The second thing that’s been a great point of emphasis is the connection between Dirk and the city of Dallas. In the video I linked above, Mark Followill (the Mavs’ play-by-play broadcaster for the last 19 years) mentions the sense that permeated the Metroplex during the epic run of 2011 that we wanted the Mavs to win, of course, because this was our team, but also, and maybe even more importantly, because we wanted it for Dirk. I had kind of forgotten about that in the years since 2011 until this week and it hit home while watching that video. There was this bond between us all, a shared sentiment, that our experience, our happiness, was less important than Dirk’s or maybe that our prospective happiness was tied into Dirk’s happiness. You almost couldn’t talk about the Mavs and their pursuit of the championship in 2011 without someone (or everyone) saying something like, “I just want Dirk to win a ring. That guy deserves it.” That feeling has only grown in the post-championship years. We feel this way because he’s played the game the right way and because, whereas some superstars shirk responsibility while simultaneously seeking recognition, Dirk has always operated in the exact opposite fashion: He’s actively gone out and sought the pressure that comes with carrying a team and a city and a fanbase while never making it about himself. Add to that his openness off the court, his willingness to do stupid bits for in-arena videos, his charity work, his unprecedented loyalty to a team, even when, frankly, the team did not deserve his loyalty, the kindness that he willingly shows to his fans (especially kids), and the genuineness with which he has carried himself from the beginning. What you see with Dirk is who Dirk is and because he’s shared that with us, we’ve embraced him in a way that is almost entirely unique in this era of sports. I hope you can understand how rare that is, even if you don’t know a thing about sport.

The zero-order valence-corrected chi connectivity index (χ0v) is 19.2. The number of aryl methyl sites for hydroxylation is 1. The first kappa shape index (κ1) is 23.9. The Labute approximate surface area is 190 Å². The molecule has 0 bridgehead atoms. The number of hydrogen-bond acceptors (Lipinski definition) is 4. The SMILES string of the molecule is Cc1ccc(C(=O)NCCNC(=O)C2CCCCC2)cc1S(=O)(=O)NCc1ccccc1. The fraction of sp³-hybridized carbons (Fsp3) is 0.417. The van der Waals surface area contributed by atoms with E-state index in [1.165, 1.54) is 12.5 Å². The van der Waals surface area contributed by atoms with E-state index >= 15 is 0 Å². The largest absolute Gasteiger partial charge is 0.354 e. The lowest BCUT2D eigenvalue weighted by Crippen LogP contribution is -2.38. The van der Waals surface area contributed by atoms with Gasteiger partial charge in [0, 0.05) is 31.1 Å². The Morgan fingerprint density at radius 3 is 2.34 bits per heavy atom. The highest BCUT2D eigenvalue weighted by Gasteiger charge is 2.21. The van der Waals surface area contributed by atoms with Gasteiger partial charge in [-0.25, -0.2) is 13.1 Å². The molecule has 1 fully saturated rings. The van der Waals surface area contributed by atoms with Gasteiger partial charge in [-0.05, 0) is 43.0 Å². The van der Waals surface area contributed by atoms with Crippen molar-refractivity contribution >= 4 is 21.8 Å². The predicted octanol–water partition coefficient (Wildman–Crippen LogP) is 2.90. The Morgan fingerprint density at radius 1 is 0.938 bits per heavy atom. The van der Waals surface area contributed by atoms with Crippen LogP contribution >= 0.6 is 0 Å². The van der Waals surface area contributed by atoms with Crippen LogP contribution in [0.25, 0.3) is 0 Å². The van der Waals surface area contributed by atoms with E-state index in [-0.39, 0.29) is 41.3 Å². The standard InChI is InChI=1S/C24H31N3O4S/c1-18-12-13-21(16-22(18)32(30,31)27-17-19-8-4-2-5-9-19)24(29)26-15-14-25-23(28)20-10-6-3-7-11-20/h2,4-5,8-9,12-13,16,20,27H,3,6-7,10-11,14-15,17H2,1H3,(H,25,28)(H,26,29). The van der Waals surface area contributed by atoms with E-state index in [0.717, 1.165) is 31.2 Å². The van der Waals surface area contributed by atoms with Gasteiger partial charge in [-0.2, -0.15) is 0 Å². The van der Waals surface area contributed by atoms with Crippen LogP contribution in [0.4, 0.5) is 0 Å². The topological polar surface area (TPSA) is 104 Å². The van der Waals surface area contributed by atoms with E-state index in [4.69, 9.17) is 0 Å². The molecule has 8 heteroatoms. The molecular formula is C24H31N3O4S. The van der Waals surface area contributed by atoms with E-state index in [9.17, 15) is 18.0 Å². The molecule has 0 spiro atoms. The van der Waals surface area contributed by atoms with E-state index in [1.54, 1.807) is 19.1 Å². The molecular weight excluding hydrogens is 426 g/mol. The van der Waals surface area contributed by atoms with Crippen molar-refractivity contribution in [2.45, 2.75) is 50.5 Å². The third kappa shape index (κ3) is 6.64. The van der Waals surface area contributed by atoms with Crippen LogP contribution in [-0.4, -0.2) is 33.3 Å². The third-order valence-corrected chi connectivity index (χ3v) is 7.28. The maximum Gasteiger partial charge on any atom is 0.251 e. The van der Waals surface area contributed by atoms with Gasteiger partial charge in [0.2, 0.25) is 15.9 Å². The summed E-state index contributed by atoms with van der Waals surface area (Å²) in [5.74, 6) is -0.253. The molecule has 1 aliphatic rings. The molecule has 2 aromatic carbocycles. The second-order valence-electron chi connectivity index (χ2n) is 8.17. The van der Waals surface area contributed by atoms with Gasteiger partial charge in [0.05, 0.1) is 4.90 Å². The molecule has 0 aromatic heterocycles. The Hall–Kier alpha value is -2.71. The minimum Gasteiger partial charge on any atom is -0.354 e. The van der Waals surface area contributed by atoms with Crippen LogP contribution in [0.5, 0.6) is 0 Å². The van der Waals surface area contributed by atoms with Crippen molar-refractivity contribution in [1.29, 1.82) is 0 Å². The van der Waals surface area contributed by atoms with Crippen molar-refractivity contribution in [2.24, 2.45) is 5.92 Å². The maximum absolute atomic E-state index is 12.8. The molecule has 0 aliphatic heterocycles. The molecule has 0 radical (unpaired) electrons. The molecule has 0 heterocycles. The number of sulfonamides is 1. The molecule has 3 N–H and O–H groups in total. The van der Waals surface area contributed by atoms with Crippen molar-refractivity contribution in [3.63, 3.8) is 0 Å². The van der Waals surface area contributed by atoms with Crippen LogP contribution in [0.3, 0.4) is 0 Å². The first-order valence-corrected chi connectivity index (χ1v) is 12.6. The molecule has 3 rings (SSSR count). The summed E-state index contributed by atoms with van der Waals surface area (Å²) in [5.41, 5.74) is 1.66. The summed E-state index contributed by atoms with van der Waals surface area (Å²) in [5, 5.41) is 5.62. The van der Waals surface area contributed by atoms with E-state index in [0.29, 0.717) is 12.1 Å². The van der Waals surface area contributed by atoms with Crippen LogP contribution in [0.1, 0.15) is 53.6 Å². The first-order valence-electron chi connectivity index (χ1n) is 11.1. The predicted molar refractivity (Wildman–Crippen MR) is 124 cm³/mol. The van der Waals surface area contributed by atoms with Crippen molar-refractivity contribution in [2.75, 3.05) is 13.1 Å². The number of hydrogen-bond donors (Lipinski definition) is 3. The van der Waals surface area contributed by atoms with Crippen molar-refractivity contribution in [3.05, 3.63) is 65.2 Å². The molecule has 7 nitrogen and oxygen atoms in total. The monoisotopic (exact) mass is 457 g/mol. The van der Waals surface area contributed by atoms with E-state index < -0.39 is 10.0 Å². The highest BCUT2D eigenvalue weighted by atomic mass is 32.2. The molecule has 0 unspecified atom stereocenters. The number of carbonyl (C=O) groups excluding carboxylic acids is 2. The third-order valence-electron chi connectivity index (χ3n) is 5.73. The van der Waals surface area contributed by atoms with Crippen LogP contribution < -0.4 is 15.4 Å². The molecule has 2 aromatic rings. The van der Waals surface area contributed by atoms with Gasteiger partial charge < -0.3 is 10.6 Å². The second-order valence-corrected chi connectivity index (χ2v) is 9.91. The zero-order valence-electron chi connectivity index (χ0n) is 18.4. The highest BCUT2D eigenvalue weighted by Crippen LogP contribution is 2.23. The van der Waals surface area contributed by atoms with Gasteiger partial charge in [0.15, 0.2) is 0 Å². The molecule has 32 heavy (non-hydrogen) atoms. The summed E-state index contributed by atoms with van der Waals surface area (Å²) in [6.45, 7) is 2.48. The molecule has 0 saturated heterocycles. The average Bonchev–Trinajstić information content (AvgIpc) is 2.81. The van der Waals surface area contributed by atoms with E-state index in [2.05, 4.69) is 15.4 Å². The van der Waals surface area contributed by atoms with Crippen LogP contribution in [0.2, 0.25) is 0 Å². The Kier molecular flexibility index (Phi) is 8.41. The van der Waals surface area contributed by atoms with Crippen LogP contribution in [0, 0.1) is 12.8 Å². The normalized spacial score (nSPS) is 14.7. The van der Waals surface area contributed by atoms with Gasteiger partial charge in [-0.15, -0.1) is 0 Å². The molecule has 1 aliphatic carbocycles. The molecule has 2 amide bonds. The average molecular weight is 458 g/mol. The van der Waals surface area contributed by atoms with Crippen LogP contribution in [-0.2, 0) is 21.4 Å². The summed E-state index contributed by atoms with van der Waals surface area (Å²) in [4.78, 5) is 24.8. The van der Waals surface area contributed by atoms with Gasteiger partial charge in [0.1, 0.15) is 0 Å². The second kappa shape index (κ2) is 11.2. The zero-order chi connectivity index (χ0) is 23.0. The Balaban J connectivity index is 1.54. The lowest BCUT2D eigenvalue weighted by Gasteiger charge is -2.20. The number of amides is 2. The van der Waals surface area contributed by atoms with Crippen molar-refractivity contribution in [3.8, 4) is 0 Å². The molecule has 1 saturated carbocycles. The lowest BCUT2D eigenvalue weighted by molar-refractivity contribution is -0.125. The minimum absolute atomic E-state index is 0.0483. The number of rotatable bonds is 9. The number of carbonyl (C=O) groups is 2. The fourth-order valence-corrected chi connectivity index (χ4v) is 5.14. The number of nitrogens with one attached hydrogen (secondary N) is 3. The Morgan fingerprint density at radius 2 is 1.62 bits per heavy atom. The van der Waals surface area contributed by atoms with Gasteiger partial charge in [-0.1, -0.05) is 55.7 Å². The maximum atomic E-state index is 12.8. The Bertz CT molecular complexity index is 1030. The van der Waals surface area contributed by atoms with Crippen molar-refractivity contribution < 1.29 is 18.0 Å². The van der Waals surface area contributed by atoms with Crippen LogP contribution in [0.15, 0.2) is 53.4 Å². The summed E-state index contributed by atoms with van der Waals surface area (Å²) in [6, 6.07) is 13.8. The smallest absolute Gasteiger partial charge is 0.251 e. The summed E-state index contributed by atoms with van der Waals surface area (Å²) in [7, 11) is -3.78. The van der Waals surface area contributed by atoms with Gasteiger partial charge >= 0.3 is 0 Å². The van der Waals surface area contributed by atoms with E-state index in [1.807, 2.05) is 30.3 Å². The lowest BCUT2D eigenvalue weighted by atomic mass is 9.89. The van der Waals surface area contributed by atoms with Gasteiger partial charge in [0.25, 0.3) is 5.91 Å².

My generation and I are the luckiest of all Mavs fans. I have quite literally grown up with Dirk Nowitzki and watched him grow up as well. I got a long, terrible taste of what it was like to root for the Mavs pre-Dirk and then rode along with him for 21 years, 1500 games, 15 playoff appearances, and one glorious, perfect championship. He IS Dallas to me and I’m far from alone in that sentiment. It is highly unlikely that any team will ever have THIS, this feeling, this moment, this experience, again, let alone the Mavs. And even still, even with the sense that it’s likely all downhill from here, we should consider ourselves among the luckiest of sports fans.
Thank you, Dirk. Thank you for teaching me about hard work. Thank you for providing stability for a franchise that desperately needed it. Thank you for being the rare athlete with an actual sense of humor. Thank you for over 31,000 points and 1,000 wins. Thank you for being Uncle Dirk to hundreds of sick kids and their families. Thank you for playing with unbelievable intensity that almost never boiled over into hostility. Thank you for sticking around long enough for my son to know your name. Thank you for 2011.